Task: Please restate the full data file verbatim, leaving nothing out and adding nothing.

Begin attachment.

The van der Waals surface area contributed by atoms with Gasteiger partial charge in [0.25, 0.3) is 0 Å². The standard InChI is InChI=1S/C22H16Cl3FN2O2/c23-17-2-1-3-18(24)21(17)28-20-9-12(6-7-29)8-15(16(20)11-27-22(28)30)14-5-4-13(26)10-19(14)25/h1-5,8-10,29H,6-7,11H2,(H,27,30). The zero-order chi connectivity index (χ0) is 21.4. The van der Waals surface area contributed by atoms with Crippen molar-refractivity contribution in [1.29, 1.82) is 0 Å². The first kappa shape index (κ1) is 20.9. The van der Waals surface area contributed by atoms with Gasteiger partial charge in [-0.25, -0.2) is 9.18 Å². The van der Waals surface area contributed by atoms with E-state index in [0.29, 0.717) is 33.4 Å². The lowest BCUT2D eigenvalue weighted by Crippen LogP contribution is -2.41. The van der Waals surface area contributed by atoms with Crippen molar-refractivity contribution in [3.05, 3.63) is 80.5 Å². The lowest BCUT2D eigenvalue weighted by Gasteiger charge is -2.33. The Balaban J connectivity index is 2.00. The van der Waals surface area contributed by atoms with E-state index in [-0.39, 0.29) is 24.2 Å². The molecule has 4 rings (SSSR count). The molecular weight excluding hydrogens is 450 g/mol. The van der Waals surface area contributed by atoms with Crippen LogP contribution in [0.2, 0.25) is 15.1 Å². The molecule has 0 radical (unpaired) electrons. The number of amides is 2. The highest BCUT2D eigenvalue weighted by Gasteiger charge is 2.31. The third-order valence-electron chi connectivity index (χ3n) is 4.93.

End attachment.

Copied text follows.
The van der Waals surface area contributed by atoms with Gasteiger partial charge in [0.25, 0.3) is 0 Å². The standard InChI is InChI=1S/C22H16Cl3FN2O2/c23-17-2-1-3-18(24)21(17)28-20-9-12(6-7-29)8-15(16(20)11-27-22(28)30)14-5-4-13(26)10-19(14)25/h1-5,8-10,29H,6-7,11H2,(H,27,30). The zero-order chi connectivity index (χ0) is 21.4. The van der Waals surface area contributed by atoms with Crippen molar-refractivity contribution in [1.29, 1.82) is 0 Å². The first kappa shape index (κ1) is 20.9. The van der Waals surface area contributed by atoms with Gasteiger partial charge in [-0.25, -0.2) is 9.18 Å². The van der Waals surface area contributed by atoms with E-state index in [0.29, 0.717) is 33.4 Å². The lowest BCUT2D eigenvalue weighted by Crippen LogP contribution is -2.41. The van der Waals surface area contributed by atoms with Crippen molar-refractivity contribution in [3.05, 3.63) is 80.5 Å². The lowest BCUT2D eigenvalue weighted by Gasteiger charge is -2.33. The Balaban J connectivity index is 2.00. The van der Waals surface area contributed by atoms with E-state index in [-0.39, 0.29) is 24.2 Å². The molecule has 4 rings (SSSR count). The molecular weight excluding hydrogens is 450 g/mol. The van der Waals surface area contributed by atoms with Crippen LogP contribution in [0.2, 0.25) is 15.1 Å². The molecule has 0 radical (unpaired) electrons. The number of amides is 2. The highest BCUT2D eigenvalue weighted by Gasteiger charge is 2.31. The third-order valence-electron chi connectivity index (χ3n) is 4.93.